There' nothing wrong with showing a healthy interest in other cultures, particularly if you are a major world leader.
Even so, today, Benjamin Netanyahu seems to be regretting displaying his interest in one particular aspect of Iranian culture via twitter - sex books. The Independent has the details.
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Satire gone wrong
What happens when a major newspaper ventures into satire and posts an imaginary conspiracy theory about Malala Yousefzai? Not everyone picks up on the word 'imaginary.' Or even the word 'satire'.
The Washington Post has this cautionary tale from Pakistan, of a conspiracy that many Pakistanis are ready to believe.
Allah by any other name...
The Bangkok Post brings word of a decision by a Malaysian court to uphold a law barring other religions in that country from referring to their God as Allah — a name traditionally associated with Islam, but with roots as a more generic word in the Malaysian language.
A Roman Catholic newspaper in the town wanted to use Allah to refer to God, but the court ruled it would lead to "confusion" in the community. The ban's proponents have also worried that it would lead to Muslims unknowingly being converted.
Watching, but not helping, migrants who cross the Mediterranean
The Lampedusa migrant boat tragedy has raised the world's awareness of the plight of African refugees who aim to illegally enter Europe. When a new European Union surveillance system over the Mediterranean begins in December, a Der Speigel report says one consequence may be alerting Algeria and Libya when migrants try to leave their shores.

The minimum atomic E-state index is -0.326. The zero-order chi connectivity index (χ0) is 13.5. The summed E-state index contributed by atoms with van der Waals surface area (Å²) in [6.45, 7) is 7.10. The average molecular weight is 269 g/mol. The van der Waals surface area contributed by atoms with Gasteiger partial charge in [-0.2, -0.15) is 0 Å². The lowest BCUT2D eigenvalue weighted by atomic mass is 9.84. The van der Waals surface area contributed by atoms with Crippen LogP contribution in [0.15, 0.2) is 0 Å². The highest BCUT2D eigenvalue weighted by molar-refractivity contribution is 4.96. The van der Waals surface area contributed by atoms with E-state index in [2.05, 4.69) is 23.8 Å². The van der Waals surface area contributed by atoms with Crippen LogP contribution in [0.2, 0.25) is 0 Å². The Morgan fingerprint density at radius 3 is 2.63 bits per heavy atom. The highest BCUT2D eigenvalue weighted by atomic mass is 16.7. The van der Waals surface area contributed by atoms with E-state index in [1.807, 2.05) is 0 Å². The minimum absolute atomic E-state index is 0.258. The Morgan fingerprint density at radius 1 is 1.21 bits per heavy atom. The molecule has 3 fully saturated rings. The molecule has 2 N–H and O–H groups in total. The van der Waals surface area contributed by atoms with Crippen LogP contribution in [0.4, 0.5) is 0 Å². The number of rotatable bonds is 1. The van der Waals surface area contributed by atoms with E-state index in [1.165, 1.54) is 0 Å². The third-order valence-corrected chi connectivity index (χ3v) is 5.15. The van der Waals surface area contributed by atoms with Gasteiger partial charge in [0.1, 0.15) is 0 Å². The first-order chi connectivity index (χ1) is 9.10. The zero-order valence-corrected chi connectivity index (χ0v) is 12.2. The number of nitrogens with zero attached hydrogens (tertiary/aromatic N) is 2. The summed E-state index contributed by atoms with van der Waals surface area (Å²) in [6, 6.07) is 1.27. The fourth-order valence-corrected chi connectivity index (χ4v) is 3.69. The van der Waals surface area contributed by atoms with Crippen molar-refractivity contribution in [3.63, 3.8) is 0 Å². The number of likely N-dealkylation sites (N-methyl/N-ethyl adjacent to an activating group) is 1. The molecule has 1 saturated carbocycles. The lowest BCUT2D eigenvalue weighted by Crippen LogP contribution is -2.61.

The writing boom?
They gave fishing a go, and (briefly) banking. Now Iceland has a new boom industry — writing - and one in ten citizens are involved.
The BBC has been scribbling away among the glaciers.
Tropical Cyclone tamed
We told you several times last week about Tropical Cyclone Phailin, which was bearing down on the Indian subcontinent with the potential to bring catastrophic damages and loss of life.
Well, over the weekend it did hit, but with damages far less than many had feared — even though it was the strongest storm the country has faced in a decade. The Atlantic Wire has a report about how improved Indian government preparations saved many lives and reduced damages.
The death toll stood at 17 as of Monday morning in the United States, though that number is expected to rise somewhat. It's a far cry from the thousands of deaths in previous major storms.
Stop reading this and get back to work
The Economist reports on business apps that allow a workers' productivity to be monitored by workers and employers alike.
What we're seeing on social
Weather around the world
Wellington, New Zealand, is under attack — by the wind. Scaffolding has collapsed and shut down streets, trees have been toppled, flights canceled and transportation is in tatters as fierce winds pound the city. The Dominion Post says winds as strong as 161 kmph, 100 mph, have been recorded — with possibly more on the way.